Smith’s tech products have earned attention from the defense, intelligence, and medical communities. The US Navy and Northrop Grumman have purchased it, and Digital Harmonic recently announced a partnership with SOFWERX, a technology incubator run by the military. Where John Mayer once came calling, now it’s as likely to be the US Special Operations Command.
Smith started developing this technology nearly 20 years ago. It happened by accident. He and his late father, Jack, were tinkering with ideas for a new PRS synthesizer. While working on it, they figured out a mathematical method of amplifying undetected data from sound waves. Essentially, they could use a computer to isolate and boost individual sounds in a recording.
They tried it out on Led Zeppelin’s “Stairway to Heaven” and were able to pull out each instrument to hear it without the other sounds—something previously impossible without access to multitrack master tapes. “What my father and I discovered, we didn’t even have words for,” Smith says. “But I thought it could be really powerful.”
That instinct was confirmed in the early 2000s when Smith met Henry Hugh Shelton—who had until recently been chairman of the Joint Chiefs of Staff—at a DC event and described what his invention could do. As Smith tells it, Shelton was so taken by the idea that he came by the PRS office. Smith played Shelton the ripped-apart Led Zeppelin recording. “He goes, ‘This has national-security implications,’ ” Smith recalls.
Over the next decade, word of the technology bounced around the intelligence community, but Smith didn’t get serious about turning it into a business until 2015, when, with $5 million from private investors, he spun it into its own company. By the next year, Digital Harmonic had an office and staff, including CEO Scott Haiges, previously a partner at a venture-capital firm. Haiges was instrumental in packaging Smith’s tech into two tools—Precision Measuring Matrix and Pure Pixel—for cleaning up audio and enhancing images, respectively. What started as a fun experiment with his dad had now become a real business.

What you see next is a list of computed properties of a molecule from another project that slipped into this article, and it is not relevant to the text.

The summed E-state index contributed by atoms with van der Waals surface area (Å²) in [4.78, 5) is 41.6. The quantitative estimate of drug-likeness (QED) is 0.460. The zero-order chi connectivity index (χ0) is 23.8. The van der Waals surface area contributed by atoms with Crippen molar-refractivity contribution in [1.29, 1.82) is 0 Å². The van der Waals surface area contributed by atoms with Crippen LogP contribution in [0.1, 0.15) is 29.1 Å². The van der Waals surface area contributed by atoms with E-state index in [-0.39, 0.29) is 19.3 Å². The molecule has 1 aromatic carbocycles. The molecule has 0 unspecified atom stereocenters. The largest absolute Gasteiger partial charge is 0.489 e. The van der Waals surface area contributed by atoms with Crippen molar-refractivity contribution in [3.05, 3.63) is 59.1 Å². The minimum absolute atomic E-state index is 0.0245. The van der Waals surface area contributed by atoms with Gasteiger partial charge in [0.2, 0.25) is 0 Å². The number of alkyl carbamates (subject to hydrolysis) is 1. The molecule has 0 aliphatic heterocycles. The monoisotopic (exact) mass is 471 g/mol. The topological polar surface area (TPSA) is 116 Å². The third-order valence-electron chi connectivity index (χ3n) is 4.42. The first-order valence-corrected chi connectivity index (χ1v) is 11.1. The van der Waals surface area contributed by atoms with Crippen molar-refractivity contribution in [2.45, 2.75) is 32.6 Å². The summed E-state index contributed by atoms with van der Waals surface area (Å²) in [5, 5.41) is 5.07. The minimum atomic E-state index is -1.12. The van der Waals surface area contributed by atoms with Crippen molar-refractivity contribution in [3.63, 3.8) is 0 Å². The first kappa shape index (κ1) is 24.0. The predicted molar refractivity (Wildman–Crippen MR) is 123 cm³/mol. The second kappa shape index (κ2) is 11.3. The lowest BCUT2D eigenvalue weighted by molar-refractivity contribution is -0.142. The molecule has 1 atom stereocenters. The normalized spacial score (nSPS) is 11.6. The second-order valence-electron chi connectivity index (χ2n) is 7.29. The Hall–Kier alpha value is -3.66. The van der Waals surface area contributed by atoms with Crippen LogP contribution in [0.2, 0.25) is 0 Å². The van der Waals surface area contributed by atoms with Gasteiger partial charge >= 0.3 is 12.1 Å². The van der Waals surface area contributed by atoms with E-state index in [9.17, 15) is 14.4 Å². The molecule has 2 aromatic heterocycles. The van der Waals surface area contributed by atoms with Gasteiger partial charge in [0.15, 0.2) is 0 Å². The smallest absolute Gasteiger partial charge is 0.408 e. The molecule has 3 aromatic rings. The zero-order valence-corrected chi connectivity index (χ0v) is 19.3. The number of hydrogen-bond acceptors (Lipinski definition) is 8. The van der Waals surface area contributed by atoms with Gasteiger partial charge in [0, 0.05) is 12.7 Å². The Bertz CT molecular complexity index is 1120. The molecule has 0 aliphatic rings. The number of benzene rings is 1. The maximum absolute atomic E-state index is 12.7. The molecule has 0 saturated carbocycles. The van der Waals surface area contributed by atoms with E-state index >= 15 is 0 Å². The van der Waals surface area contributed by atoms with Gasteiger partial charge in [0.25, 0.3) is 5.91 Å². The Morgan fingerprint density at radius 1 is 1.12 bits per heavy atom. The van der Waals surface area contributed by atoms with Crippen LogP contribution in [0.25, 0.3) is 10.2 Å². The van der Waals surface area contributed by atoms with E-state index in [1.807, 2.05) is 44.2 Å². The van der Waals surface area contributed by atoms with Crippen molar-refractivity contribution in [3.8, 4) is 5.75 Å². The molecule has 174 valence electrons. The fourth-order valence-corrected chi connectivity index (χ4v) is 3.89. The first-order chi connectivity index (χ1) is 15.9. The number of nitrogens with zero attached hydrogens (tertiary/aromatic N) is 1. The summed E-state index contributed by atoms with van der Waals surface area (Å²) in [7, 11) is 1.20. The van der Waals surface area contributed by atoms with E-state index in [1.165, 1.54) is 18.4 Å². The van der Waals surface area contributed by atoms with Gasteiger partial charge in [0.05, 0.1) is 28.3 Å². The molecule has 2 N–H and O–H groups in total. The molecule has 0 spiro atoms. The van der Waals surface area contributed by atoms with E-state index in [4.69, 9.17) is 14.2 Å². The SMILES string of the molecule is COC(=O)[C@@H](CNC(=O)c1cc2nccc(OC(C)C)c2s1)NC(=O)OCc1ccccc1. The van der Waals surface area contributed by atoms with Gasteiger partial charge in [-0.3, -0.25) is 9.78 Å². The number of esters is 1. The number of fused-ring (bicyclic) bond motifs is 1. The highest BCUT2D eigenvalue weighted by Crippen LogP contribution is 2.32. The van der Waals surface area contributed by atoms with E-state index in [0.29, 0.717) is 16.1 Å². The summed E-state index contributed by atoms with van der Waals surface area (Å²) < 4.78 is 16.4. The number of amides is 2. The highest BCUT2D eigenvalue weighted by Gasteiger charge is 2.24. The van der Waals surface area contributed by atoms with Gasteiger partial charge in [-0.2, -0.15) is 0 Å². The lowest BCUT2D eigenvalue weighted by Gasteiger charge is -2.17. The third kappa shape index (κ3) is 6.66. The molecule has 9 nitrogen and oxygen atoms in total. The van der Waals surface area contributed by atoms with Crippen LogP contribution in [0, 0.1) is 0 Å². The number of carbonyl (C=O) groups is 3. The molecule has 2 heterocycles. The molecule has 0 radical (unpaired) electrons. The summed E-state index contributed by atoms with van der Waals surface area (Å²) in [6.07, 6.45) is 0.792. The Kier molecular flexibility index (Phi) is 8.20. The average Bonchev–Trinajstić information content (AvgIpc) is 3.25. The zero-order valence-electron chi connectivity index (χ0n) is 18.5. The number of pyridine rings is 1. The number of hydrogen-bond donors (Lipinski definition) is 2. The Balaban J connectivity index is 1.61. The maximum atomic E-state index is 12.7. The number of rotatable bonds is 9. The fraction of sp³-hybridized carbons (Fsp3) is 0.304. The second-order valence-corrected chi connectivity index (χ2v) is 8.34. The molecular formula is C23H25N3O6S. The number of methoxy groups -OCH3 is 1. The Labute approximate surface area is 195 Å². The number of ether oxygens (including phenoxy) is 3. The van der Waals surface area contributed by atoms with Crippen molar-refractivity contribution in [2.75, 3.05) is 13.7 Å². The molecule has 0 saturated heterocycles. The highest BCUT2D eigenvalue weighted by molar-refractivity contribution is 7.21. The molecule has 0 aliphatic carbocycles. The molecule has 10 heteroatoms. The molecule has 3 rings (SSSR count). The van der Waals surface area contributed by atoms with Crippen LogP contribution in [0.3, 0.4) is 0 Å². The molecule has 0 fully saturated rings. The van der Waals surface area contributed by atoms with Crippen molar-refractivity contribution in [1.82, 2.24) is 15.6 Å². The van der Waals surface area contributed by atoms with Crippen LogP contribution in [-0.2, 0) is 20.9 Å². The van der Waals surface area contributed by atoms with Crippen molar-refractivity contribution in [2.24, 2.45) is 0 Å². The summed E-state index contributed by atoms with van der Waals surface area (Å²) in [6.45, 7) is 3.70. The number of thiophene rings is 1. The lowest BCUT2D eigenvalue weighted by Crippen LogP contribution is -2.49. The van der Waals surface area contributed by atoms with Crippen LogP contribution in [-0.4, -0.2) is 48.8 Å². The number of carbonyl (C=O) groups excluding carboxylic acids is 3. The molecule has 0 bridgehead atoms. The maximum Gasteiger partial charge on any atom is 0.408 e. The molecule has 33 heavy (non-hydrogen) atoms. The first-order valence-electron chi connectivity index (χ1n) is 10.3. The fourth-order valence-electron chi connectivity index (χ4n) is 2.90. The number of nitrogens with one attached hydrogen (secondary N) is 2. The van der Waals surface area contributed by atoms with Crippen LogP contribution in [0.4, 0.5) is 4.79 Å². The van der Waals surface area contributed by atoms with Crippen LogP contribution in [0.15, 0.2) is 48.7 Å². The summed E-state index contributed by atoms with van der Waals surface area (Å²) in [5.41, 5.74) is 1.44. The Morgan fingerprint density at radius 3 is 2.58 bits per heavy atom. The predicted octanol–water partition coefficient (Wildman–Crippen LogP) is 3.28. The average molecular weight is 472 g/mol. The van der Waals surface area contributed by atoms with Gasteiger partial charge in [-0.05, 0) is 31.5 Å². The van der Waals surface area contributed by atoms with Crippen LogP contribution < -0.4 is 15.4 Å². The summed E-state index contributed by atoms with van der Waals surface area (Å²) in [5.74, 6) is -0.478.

With Haiges at the helm, Smith has pulled back a bit from Digital Harmonic. But the two still work closely together, bouncing off of each other’s energy like magnets oriented at their identical poles.
One thing that gets them going is new ideas for how to use their products. Oil and gas executives have contacted them to see if a tool could help with drilling, for example. And one potential customer asked Haiges if fingerprints could be captured from a photo that included the person’s hand. Sure enough (and rather creepily), it worked.
While I was at their office, Smith and Haiges were excited to show off what could be the most consequential use for the technology yet: medical imaging. They pulled up some x-rays of a hip bone, which had been taken using a low dose of radiation—safer for the patient but resulting in a blurry picture. Then, with the press of a button, the x-ray was clear. “We’re going to push hard in the health-care space,” Haiges said, “because I think we can make a significant difference with the level of certainty and clarity in images that is not possible right now.”
Whatever happens, Smith will look for new ways to move Digital Harmonic ahead. “Who knows what the ultimate impact will be?” he says. “But if you could measure a heartbeat better than it’s being measured, how could you not tackle that?”
This article appears in the April 2019 issue of Washingtonian.
Bloomberg Markets Interview with Founder Paul Reed Smith and CEO Scott Haiges
Our Founder Paul Reed Smith and CEO Scott Haiges wrapped up their live, on-air interview with Bloomberg Markets. We hope you’ll listen to and share the interview here!
For more information about Digital Harmonic, please visit our Contact Us page.
Digital Harmonic Founder interviewed on Bloomberg Radio
Our Founder Paul Reed Smith and CEO Scott Haiges were honored as they went live on Bloomberg Radio—“the world’s only global 24-hour business radio station”—to discuss Digital Harmonic, on Thursday, August 17 at 4:45 PM Eastern Standard Time.
Founder Paul Reed Smith Speaks at MIT’s Cybersecurity, Exploitation and Operations Workshop
We were very pleased to announce that our Founder Paul Reed Smith was the keynote speaker at MIT’s Cybersecurity, Exploitation and Operations Workshop, which took place on June 6th and 7th! For more information, please contact us.